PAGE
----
So You Want To Be Mentored?

Mentors are supremely important to an aspiring leader. They are the voices whose feedback reaches our heart and head. They are the steady hands that firmly hold us accountable to our own potential. They are the polishers of our conscience, the magnifiers of our potential, and the encouragers of our self-worth. Mentors, in short, matter.

A survey of Fortune 500 companies found that 96% of executives credited mentoring as an important development tool, and 75% said mentoring played a key role in their career success. Benefits to being mentored include:

  • Planning and achieving career goals.
  • Improving and expanding your network.
  • Understanding the culture of the organization, its practices, and the strategies needed to negotiate them.
  • Handling people at all levels and perhaps understanding particular people or clients you are working with.
  • Developing interpersonal skills.
  • Proactive dealing with issues and day-to-day problems.
  • Making you more capable to manage your current role and future career.

Know The Responsibilities

As the mentee, you must know what you want to achieve from the relationship and set goals. It is important to clarify your expectations of the mentor and create a schedule for meeting with the mentor. It is your responsibility to drive the relationship!

“Your mentorship will only be successful if you are committed to your own development.” Tweet This!

Choose a Great Mentor

Many employees and managers complain about not having a mentor. Such people are usually waiting for the company to assign a mentor to them. But mentoring works much better when the mentee takes responsibility for choosing a mentor. The first place to start is: get yourself a mentor!

Five key characteristics of great mentors are:

  • Content Dragon – Look for someone that others respect. A mentor should be someone who can be looked up to as a role model of the company’s values and ideals.
  • Broccoli Pointer – A mentor is someone who is capable of pointing out embarrassing things about how you are “showing up” at work. Think of it this way, if you came back from lunch with broccoli in your teeth, a mentor wouldn’t be shy about pointing it out!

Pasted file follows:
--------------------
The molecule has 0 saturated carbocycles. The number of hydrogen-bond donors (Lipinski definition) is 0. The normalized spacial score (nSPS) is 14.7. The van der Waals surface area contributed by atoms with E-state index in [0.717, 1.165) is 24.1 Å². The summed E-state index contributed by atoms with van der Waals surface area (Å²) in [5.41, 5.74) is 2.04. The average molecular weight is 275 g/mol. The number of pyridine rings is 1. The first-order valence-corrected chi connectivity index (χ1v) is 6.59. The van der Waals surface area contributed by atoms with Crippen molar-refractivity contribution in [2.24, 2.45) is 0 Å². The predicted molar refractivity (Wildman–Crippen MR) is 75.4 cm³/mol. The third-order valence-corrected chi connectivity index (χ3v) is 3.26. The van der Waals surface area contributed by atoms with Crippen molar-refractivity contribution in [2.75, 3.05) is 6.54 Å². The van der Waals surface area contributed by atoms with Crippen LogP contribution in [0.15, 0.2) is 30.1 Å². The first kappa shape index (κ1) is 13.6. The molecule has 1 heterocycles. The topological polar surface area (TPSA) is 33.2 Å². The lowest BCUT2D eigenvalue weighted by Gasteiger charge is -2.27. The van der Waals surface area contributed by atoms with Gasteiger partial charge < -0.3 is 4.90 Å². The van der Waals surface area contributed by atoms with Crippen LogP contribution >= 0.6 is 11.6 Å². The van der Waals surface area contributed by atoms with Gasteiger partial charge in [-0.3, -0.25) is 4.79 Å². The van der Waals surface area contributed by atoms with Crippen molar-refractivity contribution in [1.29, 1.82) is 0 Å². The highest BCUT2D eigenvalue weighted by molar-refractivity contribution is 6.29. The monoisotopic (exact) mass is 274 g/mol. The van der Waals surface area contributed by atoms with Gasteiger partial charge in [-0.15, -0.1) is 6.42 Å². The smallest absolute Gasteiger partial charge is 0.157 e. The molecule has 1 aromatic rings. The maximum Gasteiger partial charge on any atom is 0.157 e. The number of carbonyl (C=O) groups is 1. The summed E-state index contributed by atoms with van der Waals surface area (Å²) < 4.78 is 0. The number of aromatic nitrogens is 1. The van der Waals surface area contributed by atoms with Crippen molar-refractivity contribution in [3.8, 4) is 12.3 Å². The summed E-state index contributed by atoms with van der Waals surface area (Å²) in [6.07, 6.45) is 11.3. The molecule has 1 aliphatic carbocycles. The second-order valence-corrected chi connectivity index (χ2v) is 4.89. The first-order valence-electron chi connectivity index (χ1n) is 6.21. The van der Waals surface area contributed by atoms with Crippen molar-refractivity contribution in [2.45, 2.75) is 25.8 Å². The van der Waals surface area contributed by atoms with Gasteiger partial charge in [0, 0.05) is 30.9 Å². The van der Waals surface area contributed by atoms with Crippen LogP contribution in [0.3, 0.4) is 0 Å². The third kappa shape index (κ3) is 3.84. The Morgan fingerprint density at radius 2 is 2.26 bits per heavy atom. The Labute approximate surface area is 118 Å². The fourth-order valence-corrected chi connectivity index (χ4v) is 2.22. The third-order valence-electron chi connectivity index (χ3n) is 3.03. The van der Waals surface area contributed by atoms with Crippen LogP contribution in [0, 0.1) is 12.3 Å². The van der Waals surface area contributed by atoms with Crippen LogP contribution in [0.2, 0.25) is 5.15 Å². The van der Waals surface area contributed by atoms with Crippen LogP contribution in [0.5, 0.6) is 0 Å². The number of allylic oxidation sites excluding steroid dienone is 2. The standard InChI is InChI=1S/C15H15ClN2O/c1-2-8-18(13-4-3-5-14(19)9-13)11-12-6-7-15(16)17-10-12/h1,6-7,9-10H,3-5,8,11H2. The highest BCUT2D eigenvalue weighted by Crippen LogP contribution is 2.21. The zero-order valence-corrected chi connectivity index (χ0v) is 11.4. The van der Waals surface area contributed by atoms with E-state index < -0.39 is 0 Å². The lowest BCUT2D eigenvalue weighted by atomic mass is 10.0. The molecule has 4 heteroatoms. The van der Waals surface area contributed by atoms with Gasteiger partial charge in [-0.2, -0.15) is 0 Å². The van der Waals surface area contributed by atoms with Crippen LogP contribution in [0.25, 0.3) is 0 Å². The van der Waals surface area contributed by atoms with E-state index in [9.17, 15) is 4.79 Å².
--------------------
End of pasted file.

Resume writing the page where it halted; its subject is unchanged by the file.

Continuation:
• Independent Loyalist – While a mentor is someone who is loyal to the company, he shouldn’t have drunk so much of the organizational happy-juice that he can’t think independently. Pick a mentor who has a mind of his or her own.
  • Storyteller – A great mentor is a master storyteller. When you’re struggling with an issue, your mentor should willingly share a story about a similar struggle that he faced in the past.
  • Lifelong Learner – Pick a mentor who constantly strives to be a better leader himself. Ask the mentor who he or she considers to be his or her mentor(s).

Are You Ready To Get Started?

Then take the first steps. Seek out someone, establish a schedule, and invite them to be a part of your personal growth. Remember, it is the mentee who drives the relationship! Set goals. Create a schedule. Accept feedback. Most of all, be committed.

Do you need help taking the first step toward being mentored?

Giant Leap Consulting can lead a workshop or webinar on mentoring for your company. We can also provide guidance on structuring a mentoring program. 

Contact to get started.

This post is excerpted from: Just Between You Me: A Workshop On Mentoring.

About Bill Treasurer

Bill Treasurer is a bestselling author, leadership consultant, and creator of Q Cards. He is the founder of Giant Leap Consulting, a courage-building company, and the author of the international bestseller, Courage Goes to Work. His workshops have been taught to thousands of executives in eleven countries on five continents. For more than two decades, Bill has designed and delivered programs for emerging and experienced leaders from such organizations as NASA, Saks Fifth Avenue, Lenovo, eBay, UBS Bank, Spanx, the Pittsburgh Pirates, and the U.S. Department of Veterans Affairs. Prior to founding Giant Leap Consulting, Bill served as an executive in Accenture’s change management and human performance practice, eventually becoming the $35 billion company’s first full-time internal executive coach.

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